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Antipsychotic treatment is known to be associated with secondary sexual dysfunction (SD). Recognition and treatment of this adverse effect has received growing attention. Until now, all antipsychotic agents were thought to potentially cause SD mediated by increased prolactin. Our aim was to observe whether aripiprazole modifies SD in patients with schizophrenia after 3 months of treatment.
Material and Methods:
Multicenter, observational, open-label, prospective, three-month study with single group of aripiprazole treated patients. Sexual activity was assessed using CGI-S and CGI-I for SD; SALSEX scale, validated for Spanish, 3 times after initiating study drug. Patient's clinical status was evaluated by CGI-S and CGI-I for psychotic disorders, and by BPRS Scale.
Result: 42 patients (70% men), 38 completed the study. Incidence of SD at 3 months was null for all patients studied. As period of treatment advanced, the Salsex score decreased, showing a mean overall reduction of –5 points (SD 3.6). Largest reduction was observed in subgroup of patients with SD in baseline visit, who exhibited a mean reduction of –6 points (SD 3.1).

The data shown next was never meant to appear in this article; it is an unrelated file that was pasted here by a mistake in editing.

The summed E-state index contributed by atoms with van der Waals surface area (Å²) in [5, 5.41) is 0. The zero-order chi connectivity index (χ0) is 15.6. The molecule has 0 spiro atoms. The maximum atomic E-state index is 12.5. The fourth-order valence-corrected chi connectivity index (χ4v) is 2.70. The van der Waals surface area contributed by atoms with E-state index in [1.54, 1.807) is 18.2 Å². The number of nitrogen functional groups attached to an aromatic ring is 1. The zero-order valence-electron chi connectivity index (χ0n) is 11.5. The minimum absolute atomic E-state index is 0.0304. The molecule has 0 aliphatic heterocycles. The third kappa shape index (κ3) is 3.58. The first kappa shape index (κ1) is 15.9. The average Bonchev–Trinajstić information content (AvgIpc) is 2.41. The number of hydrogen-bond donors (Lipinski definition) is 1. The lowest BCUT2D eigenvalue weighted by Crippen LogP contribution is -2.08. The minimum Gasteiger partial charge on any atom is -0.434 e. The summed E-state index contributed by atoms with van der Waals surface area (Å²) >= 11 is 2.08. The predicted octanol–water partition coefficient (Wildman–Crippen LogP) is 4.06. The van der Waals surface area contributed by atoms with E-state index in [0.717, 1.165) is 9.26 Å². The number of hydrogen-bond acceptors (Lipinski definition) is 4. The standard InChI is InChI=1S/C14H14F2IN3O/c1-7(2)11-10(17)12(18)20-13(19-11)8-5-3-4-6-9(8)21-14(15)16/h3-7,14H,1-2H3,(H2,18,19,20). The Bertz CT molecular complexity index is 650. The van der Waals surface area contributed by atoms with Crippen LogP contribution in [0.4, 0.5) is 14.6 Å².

Men with SD in baseline evaluation showed more marked improvement than women at 40 days of treatment (p=0.0447). However, recovery was similar for both groups at 90 days of treatment.
In schizophrenia, SD secondary studies to antipsychotics are important in establishing effectiveness of these agents in chronic treatment. After 3 months of aripiprazole treatment, no SD was observed in patients. Patients who presented SD at study initiation improved over course of 3 months treatment with aripiprazole.
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